client's recovery. Rather, § 406(b) “requires
an affirmative judicial finding that the fee allowed is
‘reasonable.'” Id. n.17 (internal
quotation marks omitted). “[T]he attorney bears the
burden of persuasion that the statutory [reasonableness]
requirement has been satisfied.” Id.
Supreme Court has identified several factors that a court may
use to assess the reasonableness of a contingent fee
requested under § 406(b). First, a court may consider
“the character of the representation and the results
the representative achieved.” Id. at 808.
Second, a court may reduce an attorney's requested fee if
the court finds that the attorney is responsible for delay in
obtaining a judgment. In other words, because the
attorney's fee is contingent on her client's recovery
of past-due benefits, and because past-due benefits increase
the longer a case lingers, the court may reduce a fee
“so that the attorney will not profit” from delay
that is attributable to him. Id. And third, a court
may reduce a fee if the court concludes that the benefits
recovered-which drive the size of an attorney's potential
fee-“are large in comparison to the amount of time
counsel spent on the case.” Id.
Supreme Court and the Second Circuit have also identified two
factors that act as a check on a court's reduction of an
attorney's requested fee under § 406(b).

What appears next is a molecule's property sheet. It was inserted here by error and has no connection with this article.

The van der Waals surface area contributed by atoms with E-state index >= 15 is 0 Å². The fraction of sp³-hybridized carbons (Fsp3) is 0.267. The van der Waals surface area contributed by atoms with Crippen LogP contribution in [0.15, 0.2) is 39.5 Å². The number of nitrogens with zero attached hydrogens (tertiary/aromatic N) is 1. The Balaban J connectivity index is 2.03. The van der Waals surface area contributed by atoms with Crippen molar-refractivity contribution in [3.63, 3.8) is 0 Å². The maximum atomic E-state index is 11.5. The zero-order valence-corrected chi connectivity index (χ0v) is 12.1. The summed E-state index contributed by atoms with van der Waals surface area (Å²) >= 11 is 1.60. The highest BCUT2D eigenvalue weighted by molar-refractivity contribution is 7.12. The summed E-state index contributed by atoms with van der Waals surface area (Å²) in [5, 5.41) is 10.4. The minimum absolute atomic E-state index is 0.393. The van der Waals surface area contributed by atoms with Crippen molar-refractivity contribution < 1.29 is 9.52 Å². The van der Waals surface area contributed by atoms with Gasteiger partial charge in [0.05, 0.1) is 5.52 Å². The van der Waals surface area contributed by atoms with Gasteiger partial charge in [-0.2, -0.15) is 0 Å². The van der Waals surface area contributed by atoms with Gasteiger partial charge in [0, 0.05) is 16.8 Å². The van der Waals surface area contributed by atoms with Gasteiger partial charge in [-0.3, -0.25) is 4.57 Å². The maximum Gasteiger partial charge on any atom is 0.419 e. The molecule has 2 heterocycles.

courts must be mindful that “payment for an attorney in
a social security case is inevitability uncertain.”
Wells v. Sullivan, 907 F.2d 367, 371 (2d Cir. 1990).
Thus, the Second Circuit has “recognized that
contingency risks are necessary factors in determining
reasonable fees under § 406(b).” Id.
(internal quotation marks omitted). In other words, while
“contingent fee agreements cannot simply be adopted as
per se reasonable in all social security cases,
” courts should recognize that “a contingency
agreement is the freely negotiated expression both of a
claimant's willingness to pay more than a particular
hourly rate to secure effective representation, and of an
attorney's willingness to take the case despite the risk
of nonpayment.” Id.
“the traditional lodestar method, borrowed from
fee-shifting contexts, is not appropriate for evaluating a
reasonable fee” under § 406(b). Id. Thus,
the Court may not evaluate the “reasonableness”
of the attorney's fee by engaging in “satellite
litigation.” Gisbrecht, 535 U.S. at 808. The
Court should instead evaluate “the reasonableness of
the contingency agreement in the context of the particular
case.” Wells, 907 F.2d at 371. Combining these
principles, a court's task under § 406(b) is, on the
one hand, to “give due deference to the intent of the
parties, ” but, on the other hand, to “not
blindly approve every fee request made pursuant to a
contingent agreement.” Wells, 907 F.2d at 372.
At bottom, a court should consider “whether there has
been fraud or overreaching in making the agreement, ”
or “whether the requested amount is so large as to be a
windfall to the attorney.” Id.
Whether counsel's requested fee is